New Delhi, Aug 12: Tightening the regulatory noose on fraudsters, Parliament on Tuesday cleared a key bill to allow Sebi to act against ponzi operators and market manipulators more effectively through search and seizure, attachment orders and recovery proceedings and with access to call data records.
Besides, a special Sebi court would be set up in Mumbai to fast track prosecution proceedings launched by Sebi, as also to clear search and seizure operations proposed by Sebi. This marks a dilution from the direct powers granted to Sebi Chairman through as many as three ordinances in the past one year to authorise search and seizure operations and is being seen as a safeguard against any possible misuse of such powers by the capital markets regulator.
The new bill, which has as many as 57 clauses to amend various sections of the Sebi Act and two other related legislation’s and was passed in Lok Sabha (Lower House) on August 6, was cleared by Rajya Sabha (Upper House) on Tuesday. This paves the way for notification of new legislation’s to amend relevant Sebi Acts.
This comes more than one year after the first ordinance was promulgated by the previous government in July 2013 to grant additional powers to Sebi to take on fraudsters and other defaulters. The ordinance was promulgated for the second time in September last year, followed by a third ordinance in January this year, as a bill could not be passed in the Parliament at that time to grant permanent powers to Sebi.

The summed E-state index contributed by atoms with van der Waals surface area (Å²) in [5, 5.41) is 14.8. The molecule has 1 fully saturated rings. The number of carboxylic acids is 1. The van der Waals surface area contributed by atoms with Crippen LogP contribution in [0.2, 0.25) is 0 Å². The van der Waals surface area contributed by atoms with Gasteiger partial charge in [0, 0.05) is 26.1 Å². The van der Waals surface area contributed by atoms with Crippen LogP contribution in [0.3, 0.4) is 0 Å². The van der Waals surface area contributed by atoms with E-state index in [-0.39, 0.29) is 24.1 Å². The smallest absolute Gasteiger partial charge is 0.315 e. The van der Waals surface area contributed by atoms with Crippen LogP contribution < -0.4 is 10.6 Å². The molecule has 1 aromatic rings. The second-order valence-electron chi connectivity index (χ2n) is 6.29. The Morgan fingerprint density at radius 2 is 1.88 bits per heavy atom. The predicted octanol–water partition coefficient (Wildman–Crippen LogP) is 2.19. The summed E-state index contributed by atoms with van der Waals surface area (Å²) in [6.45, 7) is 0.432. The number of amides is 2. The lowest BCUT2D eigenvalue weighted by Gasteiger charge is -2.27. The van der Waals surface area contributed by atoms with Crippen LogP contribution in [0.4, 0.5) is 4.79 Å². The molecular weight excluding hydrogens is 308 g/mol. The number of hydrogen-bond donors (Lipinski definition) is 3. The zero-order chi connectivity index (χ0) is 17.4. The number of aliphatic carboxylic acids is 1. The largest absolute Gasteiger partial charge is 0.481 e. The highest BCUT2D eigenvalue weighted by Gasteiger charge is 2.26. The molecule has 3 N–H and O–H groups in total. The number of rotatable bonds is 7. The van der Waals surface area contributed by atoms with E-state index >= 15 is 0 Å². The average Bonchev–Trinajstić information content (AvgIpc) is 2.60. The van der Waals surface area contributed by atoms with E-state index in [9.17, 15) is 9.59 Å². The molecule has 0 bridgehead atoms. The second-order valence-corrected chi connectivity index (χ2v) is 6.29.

The third ordinance also lapsed late last month, leaving Sebi without these extra powers which were used by the regulator in nearly 1,500 cases during their validity period. The ordinance, which had 30 clauses, was brought in the backdrop of lakhs of small investors being duped by numerous fraudulent investment schemes across the country, like in the alleged Saradha scam and other such cases in West Bengal.
The bill gives Sebi powers to act against all illegal money-pooling schemes involving Rs 100 crore or more, launch recovery proceedings, pass disgorgement orders for ill-gotten money and facilitate its return to identifiable investors, and seek call data records and other information from any person, company, bank, authority or organisation during its probes. However, these powers do not include authority to tap phones and other electronic data directly.